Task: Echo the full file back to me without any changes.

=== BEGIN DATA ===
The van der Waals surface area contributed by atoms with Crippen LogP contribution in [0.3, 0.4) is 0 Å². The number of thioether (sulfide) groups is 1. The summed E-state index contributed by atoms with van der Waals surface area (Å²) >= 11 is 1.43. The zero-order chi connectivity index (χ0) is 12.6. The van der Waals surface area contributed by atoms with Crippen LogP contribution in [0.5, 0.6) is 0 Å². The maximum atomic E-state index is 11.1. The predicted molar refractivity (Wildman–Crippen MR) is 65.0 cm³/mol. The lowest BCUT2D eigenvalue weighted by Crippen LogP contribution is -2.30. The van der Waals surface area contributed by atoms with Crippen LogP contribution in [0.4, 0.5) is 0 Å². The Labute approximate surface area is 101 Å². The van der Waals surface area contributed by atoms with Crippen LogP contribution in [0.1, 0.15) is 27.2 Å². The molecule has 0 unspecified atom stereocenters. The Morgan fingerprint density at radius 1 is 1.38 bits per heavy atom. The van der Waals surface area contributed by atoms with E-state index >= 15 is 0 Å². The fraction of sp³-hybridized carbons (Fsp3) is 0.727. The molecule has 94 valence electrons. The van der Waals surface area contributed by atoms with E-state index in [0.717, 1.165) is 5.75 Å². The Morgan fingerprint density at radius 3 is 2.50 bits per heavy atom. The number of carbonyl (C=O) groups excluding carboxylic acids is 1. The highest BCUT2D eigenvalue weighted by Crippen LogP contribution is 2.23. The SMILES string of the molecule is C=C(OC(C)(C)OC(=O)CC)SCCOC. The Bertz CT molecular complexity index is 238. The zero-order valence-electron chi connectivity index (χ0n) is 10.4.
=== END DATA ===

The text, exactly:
The van der Waals surface area contributed by atoms with Crippen LogP contribution in [0.3, 0.4) is 0 Å². The number of thioether (sulfide) groups is 1. The summed E-state index contributed by atoms with van der Waals surface area (Å²) >= 11 is 1.43. The zero-order chi connectivity index (χ0) is 12.6. The van der Waals surface area contributed by atoms with Crippen LogP contribution in [0.5, 0.6) is 0 Å². The maximum atomic E-state index is 11.1. The predicted molar refractivity (Wildman–Crippen MR) is 65.0 cm³/mol. The lowest BCUT2D eigenvalue weighted by Crippen LogP contribution is -2.30. The van der Waals surface area contributed by atoms with Crippen LogP contribution in [0.4, 0.5) is 0 Å². The Labute approximate surface area is 101 Å². The van der Waals surface area contributed by atoms with Crippen LogP contribution in [0.1, 0.15) is 27.2 Å². The molecule has 0 unspecified atom stereocenters. The Morgan fingerprint density at radius 1 is 1.38 bits per heavy atom. The van der Waals surface area contributed by atoms with E-state index >= 15 is 0 Å². The fraction of sp³-hybridized carbons (Fsp3) is 0.727. The molecule has 94 valence electrons. The van der Waals surface area contributed by atoms with E-state index in [0.717, 1.165) is 5.75 Å². The Morgan fingerprint density at radius 3 is 2.50 bits per heavy atom. The number of carbonyl (C=O) groups excluding carboxylic acids is 1. The highest BCUT2D eigenvalue weighted by Crippen LogP contribution is 2.23. The SMILES string of the molecule is C=C(OC(C)(C)OC(=O)CC)SCCOC. The Bertz CT molecular complexity index is 238. The zero-order valence-electron chi connectivity index (χ0n) is 10.4.